Some players transition seamlessly from the CHL to the pros, but most do not. Brendan Lemieux is one of the ones who didn’t. He had a rough first pro season, full of ups and downs. Nobody expected him to score at the same pace he did in the OHL, but a rookie season bookended by injuries did him no favors.
The agitating former-Barrie Colt ended his first pro season the way he started it: out with an injury. It was a tough way to go through his first AHL campaign. Lemieux’s rookie season was by no means all bad. He put up double-digit goals on a weak Manitoba Moose team and, as befits his agitating style, earned over 100 PIMS.
Still, Jets fans expected more from Lemieux, with good reason. His first foray into the AHL late in the 2015-16 season saw him net two goals and an assist in five games.
The goal against Rockford showcases Lemieux at his best.
While his penchant for peskiness is well known, his shot from the top of the right circle on the power play is an underrated asset. Last year, he an underused asset by the Moose coaching staff, as Lemieux was able to run roughshod over OHL goalies on the power play but the Moose preferred to use him as a net front presence.
Older and Wiser
Lemieux will come into camp a year older, a year more mature, and with a pro season already under his belt. Last year, an injury before training camp kept him off the ice during every exhibition contest, and those games would have been valuable to get used to the pro game.
The injury, suffered during the prospects tournament where Lemieux had been successful in the past, put him behind the eightball from the start. If he’d been healthy and had a full training camp, who knows how much that would have helped?
This year Lemieux looks healthy and ready to go, so the hope is that he’ll have a full training camp this time and not be playing catch-up from the word go. Expect him to get a longer look during exhibition games this time around.
Last year there was some (obviously premature) talk that Lemieux might challenge for a roster spot. This year, with the Jets deeper at forward than they’ve ever been, that seems less likely, but don’t be surprised if Lemieux is one of the last players to be returned to the Moose.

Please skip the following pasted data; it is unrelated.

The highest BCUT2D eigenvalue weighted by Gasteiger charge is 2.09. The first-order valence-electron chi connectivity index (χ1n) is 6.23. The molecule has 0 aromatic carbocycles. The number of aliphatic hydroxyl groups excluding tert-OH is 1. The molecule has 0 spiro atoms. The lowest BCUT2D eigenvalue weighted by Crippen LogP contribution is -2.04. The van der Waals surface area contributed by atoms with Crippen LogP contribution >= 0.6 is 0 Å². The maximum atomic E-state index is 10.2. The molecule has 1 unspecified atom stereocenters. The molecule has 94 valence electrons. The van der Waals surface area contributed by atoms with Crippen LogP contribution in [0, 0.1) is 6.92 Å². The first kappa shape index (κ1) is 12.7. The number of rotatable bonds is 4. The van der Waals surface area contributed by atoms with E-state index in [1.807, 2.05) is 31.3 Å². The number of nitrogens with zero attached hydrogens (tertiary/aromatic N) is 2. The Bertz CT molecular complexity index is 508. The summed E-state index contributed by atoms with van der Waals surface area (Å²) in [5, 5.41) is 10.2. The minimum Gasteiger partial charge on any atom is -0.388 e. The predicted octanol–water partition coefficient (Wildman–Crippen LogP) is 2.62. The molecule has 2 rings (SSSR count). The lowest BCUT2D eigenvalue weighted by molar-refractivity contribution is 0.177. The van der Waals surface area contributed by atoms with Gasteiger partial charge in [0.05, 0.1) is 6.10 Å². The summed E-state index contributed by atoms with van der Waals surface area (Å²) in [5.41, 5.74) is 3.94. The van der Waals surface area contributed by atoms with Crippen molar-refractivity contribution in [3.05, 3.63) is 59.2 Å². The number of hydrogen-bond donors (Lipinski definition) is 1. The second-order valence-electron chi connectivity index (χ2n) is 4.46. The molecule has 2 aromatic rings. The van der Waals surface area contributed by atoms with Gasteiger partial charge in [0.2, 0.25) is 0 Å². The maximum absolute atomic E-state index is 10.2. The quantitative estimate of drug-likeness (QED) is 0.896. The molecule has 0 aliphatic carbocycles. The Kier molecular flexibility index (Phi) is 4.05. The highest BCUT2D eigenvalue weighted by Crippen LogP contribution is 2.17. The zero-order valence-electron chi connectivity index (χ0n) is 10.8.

Brendan Lemieux said there’s jobs to be won this fall, and if there isn’t one for him, he’s going to create one. #NHLJets
— Scott Billeck (@ScottBilleck) June 26, 2017
Still, he has a few advantages going into camp, besides a year of pro experience and the lessons it taught him. He has that killer shot from the right circle, an agitating streak a mile wide, toughness, and advice from the best agitator of his era in his father Claude.
Where’s the Ceiling?
Lemieux’s struggles in his first pro season have led some to question how good he can be in the best leagues in North America. Is he destined to be another junior star who never finds professional success?
Admittedly, the odds seem stacked against him when you look at who’s ahead of him on the depth chart. Lemieux’s advantage is that unlike many skilled players, he can be placed on a traditional fourth line and be right at home. Of course, his scoring touch means he won’t just be a useless board rattler either.
Just to be clear, I don’t expect Lemieux to make the Jets out of camp. I’ve been pleasantly surprised before, but Lemieux seems destined for the Moose as of now. Don’t expect a repeat of last year, however. An older, wiser and healthier Lemieux, surrounded by what is shaping up to be a deeper, more veteran-supported Moose team, should mean a better year.
With injuries behind him, Lemieux will have every opportunity to get back on track. By all accounts, his development camp showed he’s healthy again, and dedicated to being in the best possible shape for training camp. When the exhibition games start, Lemieux will make it his mission to make the Jets brass sit up and take notice, and make fans remember why they were so excited to see him come over in the Tyler Myers trade.
He has all the tools and all the opportunity he needs to do it. Now, like the rest of us, he’s left to wait for September with heavy anticipation.